This video was produced by Vettiver Collective, an activist group, in Chennai, India. It is intended to bring to the awareness of the state government and civil society the need to safeguard the delicate ecosystem of the Ennore creek, a backwater located in Ennore Chennai, 20 km north of the city centre and 2.6 km south of the Ennore Port.
I am interested in the way in which this music video has brought together land-use history of Tamil Nadu since the Chola period, language, environmental activism and the trend towards the democratisation of south Indian classical music, in a pedagogic format that is rhythmic, repetitive and visually compelling. What strikes me particularly is the use of the common pejorative word ‘poramboke’ to convey a socio-political and environmental message by drawing upon the evolution of the word since colonial times and connecting it to both the local and the global discourse on the commons.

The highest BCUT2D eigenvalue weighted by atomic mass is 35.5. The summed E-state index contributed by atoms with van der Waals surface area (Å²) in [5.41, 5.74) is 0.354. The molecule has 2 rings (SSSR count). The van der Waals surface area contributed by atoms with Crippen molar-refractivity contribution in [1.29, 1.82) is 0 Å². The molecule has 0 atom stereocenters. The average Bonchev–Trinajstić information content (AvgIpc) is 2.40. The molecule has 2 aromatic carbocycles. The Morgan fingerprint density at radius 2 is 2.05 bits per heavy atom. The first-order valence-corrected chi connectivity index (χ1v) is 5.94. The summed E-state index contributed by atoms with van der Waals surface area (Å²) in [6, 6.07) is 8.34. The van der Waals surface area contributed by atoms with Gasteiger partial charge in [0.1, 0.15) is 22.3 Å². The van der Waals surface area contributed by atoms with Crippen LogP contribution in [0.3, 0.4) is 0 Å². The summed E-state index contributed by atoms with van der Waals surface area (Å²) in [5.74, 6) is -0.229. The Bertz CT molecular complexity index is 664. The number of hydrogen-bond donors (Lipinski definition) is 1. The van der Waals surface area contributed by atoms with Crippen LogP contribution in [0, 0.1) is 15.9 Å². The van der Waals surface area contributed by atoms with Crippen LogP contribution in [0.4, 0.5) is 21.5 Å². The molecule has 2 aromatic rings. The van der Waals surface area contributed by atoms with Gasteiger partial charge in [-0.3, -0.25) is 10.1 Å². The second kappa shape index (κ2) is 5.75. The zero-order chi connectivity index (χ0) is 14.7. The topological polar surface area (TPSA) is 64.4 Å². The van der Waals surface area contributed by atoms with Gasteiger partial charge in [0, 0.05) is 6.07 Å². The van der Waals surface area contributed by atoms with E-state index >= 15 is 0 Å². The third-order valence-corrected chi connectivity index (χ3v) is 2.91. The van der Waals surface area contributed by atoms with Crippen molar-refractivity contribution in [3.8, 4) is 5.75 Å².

The video is an example of non-textual mode of transmission of complex ideas around ecological justice and a shared future whilst delivering a strong critique of unmediated development. Not only is the content important here but also its pedagogic format – the once inaccessible Carnatic ragas are now being hummed by local fishing groups and others who do not attend musical performances in haloed music halls in the city.